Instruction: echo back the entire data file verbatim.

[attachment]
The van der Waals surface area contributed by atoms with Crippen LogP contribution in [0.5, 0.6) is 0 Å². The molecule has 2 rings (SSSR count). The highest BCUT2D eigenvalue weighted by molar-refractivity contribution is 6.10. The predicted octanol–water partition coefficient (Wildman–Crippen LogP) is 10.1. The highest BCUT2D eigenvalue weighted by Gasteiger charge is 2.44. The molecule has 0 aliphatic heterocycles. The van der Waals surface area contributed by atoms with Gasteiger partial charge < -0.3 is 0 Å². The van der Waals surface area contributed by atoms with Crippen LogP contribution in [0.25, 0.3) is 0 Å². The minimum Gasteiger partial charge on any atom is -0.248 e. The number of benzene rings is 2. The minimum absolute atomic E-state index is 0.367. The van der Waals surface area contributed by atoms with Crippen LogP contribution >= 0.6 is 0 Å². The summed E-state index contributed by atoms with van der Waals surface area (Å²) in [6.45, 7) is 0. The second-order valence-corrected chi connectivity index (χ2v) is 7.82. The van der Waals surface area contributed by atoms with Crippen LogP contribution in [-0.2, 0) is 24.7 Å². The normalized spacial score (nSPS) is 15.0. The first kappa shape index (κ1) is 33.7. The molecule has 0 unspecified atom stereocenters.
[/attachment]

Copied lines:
The van der Waals surface area contributed by atoms with Crippen LogP contribution in [0.5, 0.6) is 0 Å². The molecule has 2 rings (SSSR count). The highest BCUT2D eigenvalue weighted by molar-refractivity contribution is 6.10. The predicted octanol–water partition coefficient (Wildman–Crippen LogP) is 10.1. The highest BCUT2D eigenvalue weighted by Gasteiger charge is 2.44. The molecule has 0 aliphatic heterocycles. The van der Waals surface area contributed by atoms with Gasteiger partial charge < -0.3 is 0 Å². The van der Waals surface area contributed by atoms with Crippen LogP contribution in [0.25, 0.3) is 0 Å². The minimum Gasteiger partial charge on any atom is -0.248 e. The number of benzene rings is 2. The minimum absolute atomic E-state index is 0.367. The van der Waals surface area contributed by atoms with Crippen LogP contribution >= 0.6 is 0 Å². The summed E-state index contributed by atoms with van der Waals surface area (Å²) in [6.45, 7) is 0. The second-order valence-corrected chi connectivity index (χ2v) is 7.82. The van der Waals surface area contributed by atoms with Crippen LogP contribution in [-0.2, 0) is 24.7 Å². The normalized spacial score (nSPS) is 15.0. The first kappa shape index (κ1) is 33.7. The molecule has 0 unspecified atom stereocenters.